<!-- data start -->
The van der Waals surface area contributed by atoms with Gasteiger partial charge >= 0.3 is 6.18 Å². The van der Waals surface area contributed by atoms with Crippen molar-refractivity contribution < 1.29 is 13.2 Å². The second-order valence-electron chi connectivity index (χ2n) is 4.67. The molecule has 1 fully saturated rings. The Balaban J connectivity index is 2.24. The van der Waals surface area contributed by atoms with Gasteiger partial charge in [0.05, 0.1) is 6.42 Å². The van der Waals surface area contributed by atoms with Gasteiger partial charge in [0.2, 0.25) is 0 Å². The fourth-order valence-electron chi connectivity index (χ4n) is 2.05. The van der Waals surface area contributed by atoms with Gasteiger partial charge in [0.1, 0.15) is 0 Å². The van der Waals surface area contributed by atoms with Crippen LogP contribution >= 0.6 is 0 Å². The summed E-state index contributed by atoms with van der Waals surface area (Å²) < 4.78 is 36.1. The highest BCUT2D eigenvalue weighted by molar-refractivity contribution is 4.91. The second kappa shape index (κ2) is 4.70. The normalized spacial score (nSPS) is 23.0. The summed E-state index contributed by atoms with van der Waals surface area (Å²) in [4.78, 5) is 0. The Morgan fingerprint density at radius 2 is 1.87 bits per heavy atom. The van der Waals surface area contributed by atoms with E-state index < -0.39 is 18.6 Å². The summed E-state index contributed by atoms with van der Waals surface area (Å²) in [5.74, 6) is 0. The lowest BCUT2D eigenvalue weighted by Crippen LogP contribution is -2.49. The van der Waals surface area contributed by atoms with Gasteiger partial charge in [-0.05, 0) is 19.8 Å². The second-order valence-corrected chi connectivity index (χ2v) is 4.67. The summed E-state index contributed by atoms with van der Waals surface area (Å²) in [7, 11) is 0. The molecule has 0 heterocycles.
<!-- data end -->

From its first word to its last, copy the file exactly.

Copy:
The van der Waals surface area contributed by atoms with Gasteiger partial charge >= 0.3 is 6.18 Å². The van der Waals surface area contributed by atoms with Crippen molar-refractivity contribution < 1.29 is 13.2 Å². The second-order valence-electron chi connectivity index (χ2n) is 4.67. The molecule has 1 fully saturated rings. The Balaban J connectivity index is 2.24. The van der Waals surface area contributed by atoms with Gasteiger partial charge in [0.05, 0.1) is 6.42 Å². The van der Waals surface area contributed by atoms with Gasteiger partial charge in [0.2, 0.25) is 0 Å². The fourth-order valence-electron chi connectivity index (χ4n) is 2.05. The van der Waals surface area contributed by atoms with Gasteiger partial charge in [0.1, 0.15) is 0 Å². The van der Waals surface area contributed by atoms with Crippen LogP contribution >= 0.6 is 0 Å². The summed E-state index contributed by atoms with van der Waals surface area (Å²) < 4.78 is 36.1. The highest BCUT2D eigenvalue weighted by molar-refractivity contribution is 4.91. The second kappa shape index (κ2) is 4.70. The normalized spacial score (nSPS) is 23.0. The summed E-state index contributed by atoms with van der Waals surface area (Å²) in [4.78, 5) is 0. The Morgan fingerprint density at radius 2 is 1.87 bits per heavy atom. The van der Waals surface area contributed by atoms with E-state index < -0.39 is 18.6 Å². The summed E-state index contributed by atoms with van der Waals surface area (Å²) in [5.74, 6) is 0. The lowest BCUT2D eigenvalue weighted by Crippen LogP contribution is -2.49. The van der Waals surface area contributed by atoms with Gasteiger partial charge in [-0.05, 0) is 19.8 Å². The second-order valence-corrected chi connectivity index (χ2v) is 4.67. The summed E-state index contributed by atoms with van der Waals surface area (Å²) in [7, 11) is 0. The molecule has 0 heterocycles.